Stigma Expression Outcomes and Boundary Conditions: A Meta-Analysis

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Journal of Business and Psychology,

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The decision to express a stigmatized identity inside and outside of the workplace is highly complex, with the potential for both negative and positive outcomes. This meta-analysis examines the intrapersonal and interpersonal workplace and non-workplace outcomes of engaging in this identity management strategy. Synthesizing stigma and relationship formation theories, we hypothesize and test boundary conditions for these relationships including the visibility and controllability of the stigma, the study setting, and the gender of the interaction partner. Through our analysis of 65 unique samples (k = 108), we find that expression is more likely to lead to beneficial outcomes in interpersonal, workplace, and non-workplace domains, but only for less-visible stigmas and for studies conducted within a field vs. lab setting. Finally, we explore stigma expression across specific stigmatized identities and determine that there are consistently positive outcomes of expression for individuals with stigmatized religious and sexual orientation identities.

The decision of whether, when, where, how, and to whom to express a stigmatized identity is extraordinarily complex. Stigma, defined as a devalued characteristic within a social setting (Goffman, 1963), encompasses a variety of marginalized characteristics, including but not limited to identities based on race, gender, age, religion, sexual orientation, disability status, and certain types of diseases. A great deal of research documents the difficulties associated with having a stigmatized identity, including interpersonal negativity; internal conflict such as stress, life satisfaction, and job commitment; and a variety of negative outcomes that can occur in both social settings, including effects on social support, life satisfaction, positive affect, and stress, and work-related settings, such as workplace anxiety/stress, role ambiguity, job satisfaction, and affective commitment. (e.g., Clair, Beatty, & MacLean, 2005; Fiske, Cuddy, Glick, & Xu, 2002; Pascoe & Smart Richman, 2009). As a result, individuals possessing a stigmatized identity must learn how to effectively manage their identities in order to try to minimize the internal turmoil and external backlash that they may experience. A defining experience among stigmatized individuals involves balancing a need to act in socially desirable ways and a need to be authentic in social interactions (Jones & King, 2013).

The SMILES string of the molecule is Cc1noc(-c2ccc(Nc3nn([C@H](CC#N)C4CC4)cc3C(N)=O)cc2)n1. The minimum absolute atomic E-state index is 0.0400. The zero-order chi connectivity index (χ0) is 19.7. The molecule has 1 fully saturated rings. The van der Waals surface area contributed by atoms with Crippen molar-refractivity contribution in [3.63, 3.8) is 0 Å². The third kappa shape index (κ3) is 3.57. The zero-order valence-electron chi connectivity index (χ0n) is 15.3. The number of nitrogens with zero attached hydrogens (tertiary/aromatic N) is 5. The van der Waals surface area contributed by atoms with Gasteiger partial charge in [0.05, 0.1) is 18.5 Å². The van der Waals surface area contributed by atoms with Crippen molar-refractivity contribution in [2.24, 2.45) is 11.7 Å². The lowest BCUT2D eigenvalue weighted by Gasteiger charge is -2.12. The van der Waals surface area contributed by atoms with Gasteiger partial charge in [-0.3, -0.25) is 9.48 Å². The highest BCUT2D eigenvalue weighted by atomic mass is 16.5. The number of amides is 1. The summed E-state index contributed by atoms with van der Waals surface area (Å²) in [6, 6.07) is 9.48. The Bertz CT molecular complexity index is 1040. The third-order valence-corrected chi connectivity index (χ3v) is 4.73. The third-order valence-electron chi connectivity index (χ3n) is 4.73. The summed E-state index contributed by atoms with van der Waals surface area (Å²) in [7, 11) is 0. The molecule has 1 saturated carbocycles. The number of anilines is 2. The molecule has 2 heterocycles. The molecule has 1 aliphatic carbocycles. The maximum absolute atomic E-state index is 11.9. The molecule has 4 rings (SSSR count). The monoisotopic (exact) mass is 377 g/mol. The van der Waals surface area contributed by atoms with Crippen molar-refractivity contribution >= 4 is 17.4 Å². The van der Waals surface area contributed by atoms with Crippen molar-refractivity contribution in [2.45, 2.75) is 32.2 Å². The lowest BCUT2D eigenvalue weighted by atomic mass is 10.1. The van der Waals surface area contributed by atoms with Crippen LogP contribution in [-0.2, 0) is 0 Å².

Previous meta-analyses on self-expression more generally have determined that there are positive interpersonal benefits of revealing information about one’s self, including social support, perceptions of authenticity, and social connections (“self-disclosure;” Collins & Miller, 1994; Frattaroli, 2006). Self-disclosure is typically a positive experience because it allows people to improve connections and form relationships with others and free their minds of unwanted thoughts (Frattaroli, 2006). Expressing, or bringing attention to a stigmatized identity (through disclosing, or expressing an invisible, unknown stigma or through acknowledging, or expressing a visible stigma), however, has much greater potential for undesirable outcomes due to the negative perceptions that society often holds towards these groups. In accordance with stigma theory, expressing a stigmatized group membership reveals that the individual is associated with a group that is devalued by society (Crocker, Major, & Steele, 1998), and this expression can cause one’s status to change from “discreditable” to “discredited” (Goffman, 1963). Thus, expressing a stigma is likely to lead to both positive and negative outcomes.